I dont think its excess ferts as @ceg4048 points out many times on here he had is tank 3-5x times the EI dose and no issues - plants looked better in his words
 

LadyDay

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Hi Zeuz.
Thank you for the thorough reply.

Here are the tank info:

1) 325 Liters (150x50x50 cm)
2) Eheim Professional 4+ 600 external/canister filter
3) A HeliaLux Spectrum 1200 and two of Akvastabil's LED lights 1100. (The old version https://www.akvastabil.dk/da/belysninger/leds). A total of 96 W. However, yesterday I turned the Akvastabil ones (2 x 18W) down to about half power. I have them on for 6 hours. Planning on gradually increasing to 9 hours once I'm sure the algae is under control.
4) Coarse sand (about 2 mm grain size)
5) CO2 injection
6) 5 ml Tropica Specialised Nutrition per day + Tropica root tabs.
7) Currently 30% every 2nd day except 50% once per week. Planning on just 50% once per week once the algae are under control.
8) Hygrophila siamensis, Hygrophila siamensis 53B, Limnophila sessiflora, Bacopo caroliniana and Microsorum pteropus 'Narrow'.
9) 4 Angelfish, 6 Keyhole Cichlids, 7 Crossocheilus Oblongus (still small), 2 Bristlenose Plecos and 5 Copper Corydoras
10) Attached. Taken 5 days ago (the lights are off right now). The plants are just planted. The air bubbler is only on at when the CO2 is off.

By pH profile do you mean the change in pH during the day? I have done that in the past. I then got the pH to drop by one point (from 7,4). I turn on the gas 1 hour before the lights, but the pH hadn't fallen by 1 before the lights came on. I can measure again today.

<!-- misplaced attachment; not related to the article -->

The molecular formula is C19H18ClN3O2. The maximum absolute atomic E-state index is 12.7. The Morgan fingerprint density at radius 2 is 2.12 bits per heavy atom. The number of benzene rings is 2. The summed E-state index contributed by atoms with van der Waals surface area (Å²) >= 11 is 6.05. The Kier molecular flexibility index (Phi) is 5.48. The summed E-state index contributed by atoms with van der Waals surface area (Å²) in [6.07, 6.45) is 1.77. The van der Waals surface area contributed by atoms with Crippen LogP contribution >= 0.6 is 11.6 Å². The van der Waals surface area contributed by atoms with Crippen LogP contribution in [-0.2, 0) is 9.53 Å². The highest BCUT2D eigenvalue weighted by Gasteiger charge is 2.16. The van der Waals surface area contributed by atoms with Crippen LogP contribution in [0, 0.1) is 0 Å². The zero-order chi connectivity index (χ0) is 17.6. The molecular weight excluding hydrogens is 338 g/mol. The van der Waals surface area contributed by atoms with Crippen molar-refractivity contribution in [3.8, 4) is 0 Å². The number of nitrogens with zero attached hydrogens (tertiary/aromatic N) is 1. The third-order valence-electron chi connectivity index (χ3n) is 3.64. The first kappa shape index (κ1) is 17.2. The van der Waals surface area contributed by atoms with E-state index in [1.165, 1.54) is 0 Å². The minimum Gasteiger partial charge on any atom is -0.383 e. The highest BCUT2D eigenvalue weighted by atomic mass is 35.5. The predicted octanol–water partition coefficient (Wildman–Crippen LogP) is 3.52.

I dose 5 ml TSN per day. A dosing pump takes care of it so I don't forget.

So you think I should up the does to 15 ml per day?

I don't know if it's Fe HEDTA.

Water report: https://www.aarhusvand.dk/api/DownloadWaterQualityPdf/Download?plantId=4751000498&reportTypeId=1

The solubility of the NO3? So, the dose needs to be higher because the solubility is low in hard water with a high pH?



Thanks again, all of you, for taking time to help! :)
 

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Zeus.

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By pH profile do you mean the change in pH during the day?
pH before CO2 on then every 30mins till CO2 off and pH at lights on

I turn on the gas 1 hour before the lights, but the pH hadn't fallen by 1 before the lights came on.
Cant see you getting the full pH drop in one hour (only one user I know can do that and they have twin CO2 injection controlled by a PLC) 2 - 3hrs would be about normal for your size off tank. So I would say your CO2 is unstable which could be the cause of the perritation of the issues.

Air Stone :eek: hope thats off when CO2 is on - night time only as it dives off CO2

As for your ferts - set my calculator for you tank and dosing 6m/50l seven times a week

1589622994590.png


So (if my calculations are correct) we can see the weekly yield in ppm for your tank - and the cost

Cost to make your own

1589623172884.png


and weekly cost of a DIY Fe DTPA and Fe EDDHA solution to yield 0.5ppm Fe DTPA/EDDHA is

1589623733412.png

and cost comparisons off differnt products DIY regimes
1589624050286.png

The solubility of the NO3? So, the dose needs to be higher because the solubility is low in hard water with a high pH?
1589624165145.png